Hey guys! Been a while.
I’ve been having one of those too-young-to-be-having mid-life-crisis-y moments. As a result, I’ve been feeling pretty small. It’s all go to do with my chemistry major – I always thought I’d end up loving what I study. Four years later, I’m still not feelin’ the love. And graduating with this depressed feeling is… well, not great. I feel kind of loose and direction-less and it sucks. Well, anyway, that’s why I haven’t been around. Been too busy thinking about this and surfing the web, talking to people, attending forums, hoping that maybe there’s a chemistry related career possibility that I could end up loving and embracing.
So, back to the books.
Title: Maximum Ride: The Angel Experiment
Author: James Patterson
Days to read it: One
Suggested reading atmosphere: Bored? Need some action and need it now? Well, get off your brain couch and exercise your imagination by reading this.
I finished reading James Patterson’s Maximum Ride: The angel experiment. It was quite the adrenaline ride.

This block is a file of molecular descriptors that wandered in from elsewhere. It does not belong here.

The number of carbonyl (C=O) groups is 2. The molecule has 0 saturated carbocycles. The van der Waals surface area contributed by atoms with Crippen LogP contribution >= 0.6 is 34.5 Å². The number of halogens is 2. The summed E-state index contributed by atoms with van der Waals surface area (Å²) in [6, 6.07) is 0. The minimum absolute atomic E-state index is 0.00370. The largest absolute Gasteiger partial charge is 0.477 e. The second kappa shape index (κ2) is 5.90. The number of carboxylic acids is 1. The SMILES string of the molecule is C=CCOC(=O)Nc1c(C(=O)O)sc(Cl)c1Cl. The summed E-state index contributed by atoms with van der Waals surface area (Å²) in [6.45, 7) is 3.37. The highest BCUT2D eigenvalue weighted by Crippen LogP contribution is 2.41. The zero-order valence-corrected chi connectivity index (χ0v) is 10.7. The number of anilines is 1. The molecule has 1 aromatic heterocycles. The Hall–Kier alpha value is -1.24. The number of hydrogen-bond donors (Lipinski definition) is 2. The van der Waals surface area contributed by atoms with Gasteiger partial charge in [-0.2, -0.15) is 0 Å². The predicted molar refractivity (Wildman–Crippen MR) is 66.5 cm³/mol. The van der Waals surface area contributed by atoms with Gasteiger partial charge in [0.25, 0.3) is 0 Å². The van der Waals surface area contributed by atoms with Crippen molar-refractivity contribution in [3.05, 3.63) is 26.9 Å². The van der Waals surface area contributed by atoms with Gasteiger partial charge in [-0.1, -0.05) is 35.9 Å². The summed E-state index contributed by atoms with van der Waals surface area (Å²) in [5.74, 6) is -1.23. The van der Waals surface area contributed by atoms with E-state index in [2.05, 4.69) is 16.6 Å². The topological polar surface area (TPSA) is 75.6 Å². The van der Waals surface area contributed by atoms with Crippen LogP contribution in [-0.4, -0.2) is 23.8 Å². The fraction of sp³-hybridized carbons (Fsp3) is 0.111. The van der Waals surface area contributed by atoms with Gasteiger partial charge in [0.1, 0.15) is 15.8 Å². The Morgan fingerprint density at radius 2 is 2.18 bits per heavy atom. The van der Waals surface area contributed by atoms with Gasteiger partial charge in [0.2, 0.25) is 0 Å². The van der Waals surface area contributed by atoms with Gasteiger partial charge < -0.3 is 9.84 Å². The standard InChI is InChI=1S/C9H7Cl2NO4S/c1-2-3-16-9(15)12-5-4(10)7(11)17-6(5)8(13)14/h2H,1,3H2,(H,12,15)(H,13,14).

Humans and animals – what’s with our overwhelming desire to transcend the inter-species boundary and see what we get? A pig-snake? A snake-pig? An unethical mess?
Max Ride and her crew are scientific success stories. With a retractable package of wings, hawk vision and other powers, they could pretty much go and do whatever they like. But the baby-stealing mad scientists of the book would rather shock them to test their reaction time, run them to exhaustion to test their stamina and, oh yes, to keep them sleep deprived and antsy by sending other genetically modified dog-people with no morals after them. The relentless march of visionaries!